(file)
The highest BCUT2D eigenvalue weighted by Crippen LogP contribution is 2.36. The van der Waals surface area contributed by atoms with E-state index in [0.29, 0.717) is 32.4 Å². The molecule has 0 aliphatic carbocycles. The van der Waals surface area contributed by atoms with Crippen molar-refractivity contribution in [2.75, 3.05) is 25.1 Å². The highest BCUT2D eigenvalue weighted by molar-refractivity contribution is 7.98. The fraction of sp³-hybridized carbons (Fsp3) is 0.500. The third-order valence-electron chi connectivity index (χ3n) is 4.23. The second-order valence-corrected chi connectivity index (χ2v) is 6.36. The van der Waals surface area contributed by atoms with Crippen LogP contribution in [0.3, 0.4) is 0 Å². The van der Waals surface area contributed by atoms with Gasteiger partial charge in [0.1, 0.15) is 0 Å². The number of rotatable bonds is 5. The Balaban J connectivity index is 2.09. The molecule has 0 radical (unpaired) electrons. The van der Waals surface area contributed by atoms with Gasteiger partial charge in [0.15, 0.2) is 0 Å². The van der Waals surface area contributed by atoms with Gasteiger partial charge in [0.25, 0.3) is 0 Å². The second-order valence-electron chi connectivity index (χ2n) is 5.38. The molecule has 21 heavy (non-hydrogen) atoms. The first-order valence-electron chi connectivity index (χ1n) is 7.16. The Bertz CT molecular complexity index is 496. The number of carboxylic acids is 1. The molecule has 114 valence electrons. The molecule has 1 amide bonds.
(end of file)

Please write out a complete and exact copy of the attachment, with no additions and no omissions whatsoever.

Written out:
The highest BCUT2D eigenvalue weighted by Crippen LogP contribution is 2.36. The van der Waals surface area contributed by atoms with E-state index in [0.29, 0.717) is 32.4 Å². The molecule has 0 aliphatic carbocycles. The van der Waals surface area contributed by atoms with Crippen molar-refractivity contribution in [2.75, 3.05) is 25.1 Å². The highest BCUT2D eigenvalue weighted by molar-refractivity contribution is 7.98. The fraction of sp³-hybridized carbons (Fsp3) is 0.500. The third-order valence-electron chi connectivity index (χ3n) is 4.23. The second-order valence-corrected chi connectivity index (χ2v) is 6.36. The van der Waals surface area contributed by atoms with Crippen LogP contribution in [0.3, 0.4) is 0 Å². The van der Waals surface area contributed by atoms with Gasteiger partial charge in [0.1, 0.15) is 0 Å². The number of rotatable bonds is 5. The Balaban J connectivity index is 2.09. The molecule has 0 radical (unpaired) electrons. The van der Waals surface area contributed by atoms with Gasteiger partial charge in [0.15, 0.2) is 0 Å². The van der Waals surface area contributed by atoms with Gasteiger partial charge in [0.25, 0.3) is 0 Å². The second-order valence-electron chi connectivity index (χ2n) is 5.38. The molecule has 21 heavy (non-hydrogen) atoms. The first-order valence-electron chi connectivity index (χ1n) is 7.16. The Bertz CT molecular complexity index is 496. The number of carboxylic acids is 1. The molecule has 114 valence electrons. The molecule has 1 amide bonds.